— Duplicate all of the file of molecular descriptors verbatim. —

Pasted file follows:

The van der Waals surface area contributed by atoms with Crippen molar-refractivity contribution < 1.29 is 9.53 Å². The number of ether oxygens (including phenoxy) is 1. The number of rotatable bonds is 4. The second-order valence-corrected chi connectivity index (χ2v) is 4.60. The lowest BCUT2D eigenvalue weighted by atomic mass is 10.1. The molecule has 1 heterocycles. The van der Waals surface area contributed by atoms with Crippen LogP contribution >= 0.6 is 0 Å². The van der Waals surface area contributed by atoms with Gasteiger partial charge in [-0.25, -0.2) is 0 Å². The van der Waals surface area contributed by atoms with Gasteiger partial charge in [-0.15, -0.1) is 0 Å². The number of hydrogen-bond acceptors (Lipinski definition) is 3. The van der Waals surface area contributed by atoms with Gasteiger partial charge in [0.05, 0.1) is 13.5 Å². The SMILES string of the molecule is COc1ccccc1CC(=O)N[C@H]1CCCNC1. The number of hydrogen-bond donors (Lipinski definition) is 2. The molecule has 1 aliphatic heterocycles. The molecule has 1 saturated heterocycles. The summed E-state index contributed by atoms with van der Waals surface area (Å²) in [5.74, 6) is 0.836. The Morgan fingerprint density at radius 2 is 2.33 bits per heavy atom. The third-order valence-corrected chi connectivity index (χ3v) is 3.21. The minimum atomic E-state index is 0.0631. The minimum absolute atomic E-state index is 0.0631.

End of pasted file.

The van der Waals surface area contributed by atoms with Crippen molar-refractivity contribution < 1.29 is 9.53 Å². The number of ether oxygens (including phenoxy) is 1. The number of rotatable bonds is 4. The second-order valence-corrected chi connectivity index (χ2v) is 4.60. The lowest BCUT2D eigenvalue weighted by atomic mass is 10.1. The molecule has 1 heterocycles. The van der Waals surface area contributed by atoms with Crippen LogP contribution >= 0.6 is 0 Å². The van der Waals surface area contributed by atoms with Gasteiger partial charge in [-0.25, -0.2) is 0 Å². The van der Waals surface area contributed by atoms with Gasteiger partial charge in [-0.15, -0.1) is 0 Å². The number of hydrogen-bond acceptors (Lipinski definition) is 3. The van der Waals surface area contributed by atoms with Gasteiger partial charge in [0.05, 0.1) is 13.5 Å². The SMILES string of the molecule is COc1ccccc1CC(=O)N[C@H]1CCCNC1. The number of hydrogen-bond donors (Lipinski definition) is 2. The molecule has 1 aliphatic heterocycles. The molecule has 1 saturated heterocycles. The summed E-state index contributed by atoms with van der Waals surface area (Å²) in [5.74, 6) is 0.836. The Morgan fingerprint density at radius 2 is 2.33 bits per heavy atom. The third-order valence-corrected chi connectivity index (χ3v) is 3.21. The minimum atomic E-state index is 0.0631. The minimum absolute atomic E-state index is 0.0631.